On our return from Quillabamba just before Christmas Eve, we returned to Emma’s house, at which we’d been based before leaving Cusco, the willing recipients of an invitation to spend Christmas with the family. A quick tour around the Cusco christmas market yielded a drunkenly leaning pine tree offcut, which was decorated suitably with (luckily shatterproof) baubles courtesy of a kindly sent package by Lou’s mum.
For the first time in as long as I can remember, I attended mass on Christmas Eve; invited by Emma, it seemed too interesting an opportunity to miss, and didn’t dissapoint. Sadly no photos exist to tell the tale (it seemed a bit in appropriate to take them) but the majority of the experience would not be done justice by them anyway. Led by a charismatic priest who was a skilled and engaging orator, the service lasted about an hour and was a mixture of guitar-led singing, moving speeches about the importance of forgiveness, family and community at christmas time and the solumn rituals of giving communion. Delightfully, the edge was taken off the seriousness of the occasion by the tinny and perpertual noise of commercial christmas tunes produced by the flashing lights that were one of the adorning features of the vast nativity scene in the corner of the church (so large that the assistant priest took a couple of minutes to clamber over the scene to ceremoniously place the baby Jesus in his rightful position on the crib). The mood was also lightened by the escape of a pair of small dogs from the rear chambers of the church, who rushed about the church during the ceremony, delighted to be the centre of attention. The finest moment of the ceremony for me was when one dog, intent on entering one of the rooms behind the alter, engaged in a hilarous silent faceoff with one of the assistant priests who was trying desperately to balance the necessary air of solemnity and holiness with an overwhelming desire to put a boot up the cheeky creature’s backside.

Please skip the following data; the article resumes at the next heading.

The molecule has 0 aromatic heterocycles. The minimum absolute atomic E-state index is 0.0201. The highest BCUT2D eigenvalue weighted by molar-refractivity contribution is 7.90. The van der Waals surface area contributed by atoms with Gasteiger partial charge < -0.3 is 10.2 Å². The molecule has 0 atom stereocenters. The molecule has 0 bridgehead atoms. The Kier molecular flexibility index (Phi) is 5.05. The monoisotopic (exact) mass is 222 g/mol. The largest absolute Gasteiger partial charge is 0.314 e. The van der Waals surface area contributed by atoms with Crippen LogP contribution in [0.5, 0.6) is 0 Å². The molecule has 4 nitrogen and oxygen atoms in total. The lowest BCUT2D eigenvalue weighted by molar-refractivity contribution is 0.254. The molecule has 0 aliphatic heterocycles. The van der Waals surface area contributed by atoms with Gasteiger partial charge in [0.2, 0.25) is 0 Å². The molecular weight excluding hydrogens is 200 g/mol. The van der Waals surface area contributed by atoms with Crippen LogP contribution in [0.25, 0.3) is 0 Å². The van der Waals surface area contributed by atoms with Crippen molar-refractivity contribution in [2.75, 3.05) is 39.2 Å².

Next on the agenda was the Peruvian custom of hot chocolate and panetone, recieved well by all concerned.
Christmas day itself was surprisingly familiar; a small present opening session in the morning, thanks to kind friends and family who had sent out various packages, a large lunch wich left everyone stuffed and comatose and family games in the afternoon, socialogical proof that human beings of any country can still get amusingly competative when playing Pictionary.
The one notable difference was, our gifts from the UK aside, the distinct lack of presents exchanged by Peruvians. The day was for spending time with family, and commerce didn’t get a look in. A bit sad to think that there’ll be a fine selection of Brits calling the citizen’s advice bureau this new year trying to get advice on how to pay off the debt that they’ve accrued buying gifts for each other that so clearly miss the point of the holiday period. At least it’s something that has not infiltrated Peru.
28th December 2009